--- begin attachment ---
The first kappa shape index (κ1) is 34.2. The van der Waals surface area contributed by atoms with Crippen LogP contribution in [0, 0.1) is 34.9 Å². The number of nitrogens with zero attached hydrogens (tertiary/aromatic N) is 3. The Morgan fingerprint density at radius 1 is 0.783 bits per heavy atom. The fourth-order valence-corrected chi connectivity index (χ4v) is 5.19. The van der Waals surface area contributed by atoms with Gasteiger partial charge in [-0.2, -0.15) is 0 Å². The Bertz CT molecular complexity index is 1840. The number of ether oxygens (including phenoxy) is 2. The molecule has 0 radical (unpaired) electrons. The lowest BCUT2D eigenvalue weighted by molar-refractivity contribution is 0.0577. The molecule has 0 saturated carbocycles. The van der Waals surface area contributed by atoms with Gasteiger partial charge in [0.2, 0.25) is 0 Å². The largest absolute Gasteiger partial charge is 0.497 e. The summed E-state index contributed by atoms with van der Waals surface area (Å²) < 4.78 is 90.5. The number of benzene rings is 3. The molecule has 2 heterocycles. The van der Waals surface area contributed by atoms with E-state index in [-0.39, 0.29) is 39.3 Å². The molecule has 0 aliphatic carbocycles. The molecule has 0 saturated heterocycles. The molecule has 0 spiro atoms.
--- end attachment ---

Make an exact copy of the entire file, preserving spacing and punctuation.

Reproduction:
The first kappa shape index (κ1) is 34.2. The van der Waals surface area contributed by atoms with Crippen LogP contribution in [0, 0.1) is 34.9 Å². The number of nitrogens with zero attached hydrogens (tertiary/aromatic N) is 3. The Morgan fingerprint density at radius 1 is 0.783 bits per heavy atom. The fourth-order valence-corrected chi connectivity index (χ4v) is 5.19. The van der Waals surface area contributed by atoms with Gasteiger partial charge in [-0.2, -0.15) is 0 Å². The Bertz CT molecular complexity index is 1840. The number of ether oxygens (including phenoxy) is 2. The molecule has 0 radical (unpaired) electrons. The lowest BCUT2D eigenvalue weighted by molar-refractivity contribution is 0.0577. The molecule has 0 saturated carbocycles. The van der Waals surface area contributed by atoms with Gasteiger partial charge in [0.2, 0.25) is 0 Å². The largest absolute Gasteiger partial charge is 0.497 e. The summed E-state index contributed by atoms with van der Waals surface area (Å²) < 4.78 is 90.5. The number of benzene rings is 3. The molecule has 2 heterocycles. The van der Waals surface area contributed by atoms with E-state index in [-0.39, 0.29) is 39.3 Å². The molecule has 0 aliphatic carbocycles. The molecule has 0 saturated heterocycles. The molecule has 0 spiro atoms.